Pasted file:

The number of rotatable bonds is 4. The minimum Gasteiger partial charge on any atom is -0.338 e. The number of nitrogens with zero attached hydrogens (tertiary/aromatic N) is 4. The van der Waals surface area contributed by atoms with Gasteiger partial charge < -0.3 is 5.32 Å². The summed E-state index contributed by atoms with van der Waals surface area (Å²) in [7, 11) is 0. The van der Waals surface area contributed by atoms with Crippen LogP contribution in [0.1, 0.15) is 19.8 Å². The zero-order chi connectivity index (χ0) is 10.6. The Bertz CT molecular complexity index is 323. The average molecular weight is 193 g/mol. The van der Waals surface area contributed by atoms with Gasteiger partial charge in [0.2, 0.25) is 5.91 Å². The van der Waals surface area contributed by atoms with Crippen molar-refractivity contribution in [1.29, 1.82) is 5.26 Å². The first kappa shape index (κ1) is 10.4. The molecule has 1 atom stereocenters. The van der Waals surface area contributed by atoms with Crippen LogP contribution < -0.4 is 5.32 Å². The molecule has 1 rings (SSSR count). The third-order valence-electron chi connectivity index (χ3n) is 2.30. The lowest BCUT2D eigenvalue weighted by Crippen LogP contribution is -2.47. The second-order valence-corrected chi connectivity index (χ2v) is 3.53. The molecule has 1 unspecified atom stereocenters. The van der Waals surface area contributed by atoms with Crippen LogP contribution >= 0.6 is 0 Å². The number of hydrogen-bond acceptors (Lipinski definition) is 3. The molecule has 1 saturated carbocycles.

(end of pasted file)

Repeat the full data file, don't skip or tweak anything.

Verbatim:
The number of rotatable bonds is 4. The minimum Gasteiger partial charge on any atom is -0.338 e. The number of nitrogens with zero attached hydrogens (tertiary/aromatic N) is 4. The van der Waals surface area contributed by atoms with Gasteiger partial charge < -0.3 is 5.32 Å². The summed E-state index contributed by atoms with van der Waals surface area (Å²) in [7, 11) is 0. The van der Waals surface area contributed by atoms with Crippen LogP contribution in [0.1, 0.15) is 19.8 Å². The zero-order chi connectivity index (χ0) is 10.6. The Bertz CT molecular complexity index is 323. The average molecular weight is 193 g/mol. The van der Waals surface area contributed by atoms with Gasteiger partial charge in [0.2, 0.25) is 5.91 Å². The van der Waals surface area contributed by atoms with Crippen molar-refractivity contribution in [1.29, 1.82) is 5.26 Å². The first kappa shape index (κ1) is 10.4. The molecule has 1 atom stereocenters. The van der Waals surface area contributed by atoms with Crippen LogP contribution < -0.4 is 5.32 Å². The molecule has 1 rings (SSSR count). The third-order valence-electron chi connectivity index (χ3n) is 2.30. The lowest BCUT2D eigenvalue weighted by Crippen LogP contribution is -2.47. The second-order valence-corrected chi connectivity index (χ2v) is 3.53. The molecule has 1 unspecified atom stereocenters. The van der Waals surface area contributed by atoms with Crippen LogP contribution >= 0.6 is 0 Å². The number of hydrogen-bond acceptors (Lipinski definition) is 3. The molecule has 1 saturated carbocycles.